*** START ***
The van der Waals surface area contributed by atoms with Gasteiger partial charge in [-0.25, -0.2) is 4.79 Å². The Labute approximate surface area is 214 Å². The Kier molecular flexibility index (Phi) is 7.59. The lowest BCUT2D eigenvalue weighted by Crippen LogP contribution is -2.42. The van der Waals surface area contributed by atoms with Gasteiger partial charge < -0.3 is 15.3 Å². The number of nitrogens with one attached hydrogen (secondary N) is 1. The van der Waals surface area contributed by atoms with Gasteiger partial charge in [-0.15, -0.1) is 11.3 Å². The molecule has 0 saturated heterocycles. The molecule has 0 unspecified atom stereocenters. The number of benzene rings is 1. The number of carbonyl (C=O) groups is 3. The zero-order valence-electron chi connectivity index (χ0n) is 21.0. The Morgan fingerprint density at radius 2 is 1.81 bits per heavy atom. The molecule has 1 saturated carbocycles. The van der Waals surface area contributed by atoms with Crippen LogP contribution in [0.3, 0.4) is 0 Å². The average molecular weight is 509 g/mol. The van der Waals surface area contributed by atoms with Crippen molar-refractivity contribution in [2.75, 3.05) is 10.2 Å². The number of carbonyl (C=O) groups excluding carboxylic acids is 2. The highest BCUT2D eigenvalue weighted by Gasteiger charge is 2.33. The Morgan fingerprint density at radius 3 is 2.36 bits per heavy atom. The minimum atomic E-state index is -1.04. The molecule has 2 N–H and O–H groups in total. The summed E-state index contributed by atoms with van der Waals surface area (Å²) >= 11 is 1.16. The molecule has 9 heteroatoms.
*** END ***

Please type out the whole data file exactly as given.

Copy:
The van der Waals surface area contributed by atoms with Gasteiger partial charge in [-0.25, -0.2) is 4.79 Å². The Labute approximate surface area is 214 Å². The Kier molecular flexibility index (Phi) is 7.59. The lowest BCUT2D eigenvalue weighted by Crippen LogP contribution is -2.42. The van der Waals surface area contributed by atoms with Gasteiger partial charge < -0.3 is 15.3 Å². The number of nitrogens with one attached hydrogen (secondary N) is 1. The van der Waals surface area contributed by atoms with Gasteiger partial charge in [-0.15, -0.1) is 11.3 Å². The molecule has 0 saturated heterocycles. The molecule has 0 unspecified atom stereocenters. The number of benzene rings is 1. The number of carbonyl (C=O) groups is 3. The zero-order valence-electron chi connectivity index (χ0n) is 21.0. The Morgan fingerprint density at radius 2 is 1.81 bits per heavy atom. The molecule has 1 saturated carbocycles. The van der Waals surface area contributed by atoms with Crippen LogP contribution in [0.3, 0.4) is 0 Å². The average molecular weight is 509 g/mol. The van der Waals surface area contributed by atoms with Crippen molar-refractivity contribution in [2.75, 3.05) is 10.2 Å². The number of carbonyl (C=O) groups excluding carboxylic acids is 2. The highest BCUT2D eigenvalue weighted by Gasteiger charge is 2.33. The Morgan fingerprint density at radius 3 is 2.36 bits per heavy atom. The minimum atomic E-state index is -1.04. The molecule has 2 N–H and O–H groups in total. The summed E-state index contributed by atoms with van der Waals surface area (Å²) >= 11 is 1.16. The molecule has 9 heteroatoms.